When a loved one passes you have so many options when it comes to their funeral and how the body will be prepared or passed on. Many of these aren't very "eco friendly", but they are traditional, and sometimes traditional practices need to be respected over practices that benefit the environment.
If you're looking for more sustainable ways to hold your death ceremony and burial (or burial alternative), we want to help.
You have more options than the ones offered to you at the funeral home and you want to be as educated as possible so that you can know which ones are right for you.
Keep reading to learn all about a few sustainable ways that you can send your loved one along to their next journey.
Why Opt for Sustainability?
We're in a different world now than the one that our ancestors inhabited. At the time that many of these traditions started, no one was concerned about how human development was going to impact the physical wellbeing of the earth.
Many cultures and religions have specific things in their scriptures that ask their followers to do no harm. In hindsight, it seems as though the proposed funeral practices would be acceptable given the current situation.
Maybe your traditions aren't based around religion, though. Why make the swap?
The world is going through a crisis and while this is largely attributed to big companies being careless with their manufacturing and distribution methods, there are things that the average person can do to minimize their impact.
One of the lesser-known ways to do this is to choose a green or sustainable burial or cremation.
Overall, there are several methods of doing this. We're going to start with the ceremony itself and then move to the preparation of the body.
The Death Ceremony
A lot of cultures do a large event following the death of a loved one. This varies from culture to culture. Some prefer a "celebration of life" in which mourning is discouraged and it's more acceptable to throw a party.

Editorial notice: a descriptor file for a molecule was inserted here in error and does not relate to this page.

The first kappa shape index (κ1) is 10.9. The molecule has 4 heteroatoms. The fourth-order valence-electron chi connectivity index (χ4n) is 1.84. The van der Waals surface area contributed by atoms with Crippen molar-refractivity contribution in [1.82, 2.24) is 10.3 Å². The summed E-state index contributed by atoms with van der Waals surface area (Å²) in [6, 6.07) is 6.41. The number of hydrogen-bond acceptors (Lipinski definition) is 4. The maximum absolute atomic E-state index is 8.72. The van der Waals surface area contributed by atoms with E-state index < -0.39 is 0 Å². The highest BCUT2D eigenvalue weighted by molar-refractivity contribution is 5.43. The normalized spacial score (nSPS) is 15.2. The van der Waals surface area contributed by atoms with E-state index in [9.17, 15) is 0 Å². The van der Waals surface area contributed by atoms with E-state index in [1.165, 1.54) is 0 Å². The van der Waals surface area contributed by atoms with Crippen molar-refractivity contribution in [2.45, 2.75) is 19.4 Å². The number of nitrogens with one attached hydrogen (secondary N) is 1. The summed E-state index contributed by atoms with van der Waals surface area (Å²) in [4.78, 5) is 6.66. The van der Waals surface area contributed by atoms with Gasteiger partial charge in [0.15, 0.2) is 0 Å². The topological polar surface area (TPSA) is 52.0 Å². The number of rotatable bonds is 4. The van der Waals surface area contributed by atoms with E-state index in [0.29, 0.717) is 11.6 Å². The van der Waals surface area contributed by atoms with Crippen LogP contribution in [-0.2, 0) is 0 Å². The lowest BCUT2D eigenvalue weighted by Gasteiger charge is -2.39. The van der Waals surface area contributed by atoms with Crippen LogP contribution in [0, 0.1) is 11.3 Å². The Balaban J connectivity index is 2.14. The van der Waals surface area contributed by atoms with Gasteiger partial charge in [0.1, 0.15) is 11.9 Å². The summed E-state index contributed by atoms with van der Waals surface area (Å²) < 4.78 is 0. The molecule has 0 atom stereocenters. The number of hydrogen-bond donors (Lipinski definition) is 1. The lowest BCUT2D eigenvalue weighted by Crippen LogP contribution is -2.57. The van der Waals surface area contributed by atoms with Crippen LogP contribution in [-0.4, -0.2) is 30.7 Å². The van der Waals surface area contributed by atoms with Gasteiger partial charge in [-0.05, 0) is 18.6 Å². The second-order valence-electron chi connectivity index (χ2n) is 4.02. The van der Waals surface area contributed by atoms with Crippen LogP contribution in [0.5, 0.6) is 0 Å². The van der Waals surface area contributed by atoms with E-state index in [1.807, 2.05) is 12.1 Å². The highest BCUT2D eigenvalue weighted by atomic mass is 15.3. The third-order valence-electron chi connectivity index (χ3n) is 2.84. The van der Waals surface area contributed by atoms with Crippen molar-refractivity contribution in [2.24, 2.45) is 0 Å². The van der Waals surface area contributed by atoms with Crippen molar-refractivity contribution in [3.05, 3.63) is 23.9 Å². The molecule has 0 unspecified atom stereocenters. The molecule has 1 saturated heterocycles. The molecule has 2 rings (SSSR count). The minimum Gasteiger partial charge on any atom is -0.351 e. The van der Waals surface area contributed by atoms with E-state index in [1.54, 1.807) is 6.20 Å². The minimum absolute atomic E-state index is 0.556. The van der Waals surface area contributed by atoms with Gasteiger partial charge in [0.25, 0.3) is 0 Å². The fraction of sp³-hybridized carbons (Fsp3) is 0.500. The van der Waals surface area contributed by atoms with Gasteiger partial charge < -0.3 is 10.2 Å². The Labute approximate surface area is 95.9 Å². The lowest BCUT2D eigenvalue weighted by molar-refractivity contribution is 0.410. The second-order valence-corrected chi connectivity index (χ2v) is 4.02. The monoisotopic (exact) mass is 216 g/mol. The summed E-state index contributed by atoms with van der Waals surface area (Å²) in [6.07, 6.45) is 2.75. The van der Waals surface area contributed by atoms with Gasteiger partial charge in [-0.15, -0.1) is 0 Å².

In the west, we're more likely to have viewings and wakes for our mourning sessions, all dressed in black and most people crying.
There's nothing wrong with any of these, but there's a lot of waste involved in the average gathering, so make some considerations.
If you're having a death ceremony that includes food, use sustainable packaging and eating tools like plates and utensils. No one wants to do all of those dishes, but biodegradable options help to offset the damage.
Also ensure that if you're doing an outdoor event or viewing, or if you're scattering ashes, that this isn't in a place where you can cause harm to the local environment. You should try to leave the earth better than you found it.
Sustainable Options for Your Loved One
This might be for you, in which case simply apply the following to your own preparation for death and last wishes. There are many ways to sustainably send your loved one to rest that can still respect traditions and follow a normal funerary routine.
Let's talk about some of the more earth-friendly ways to go about sending off your loved one.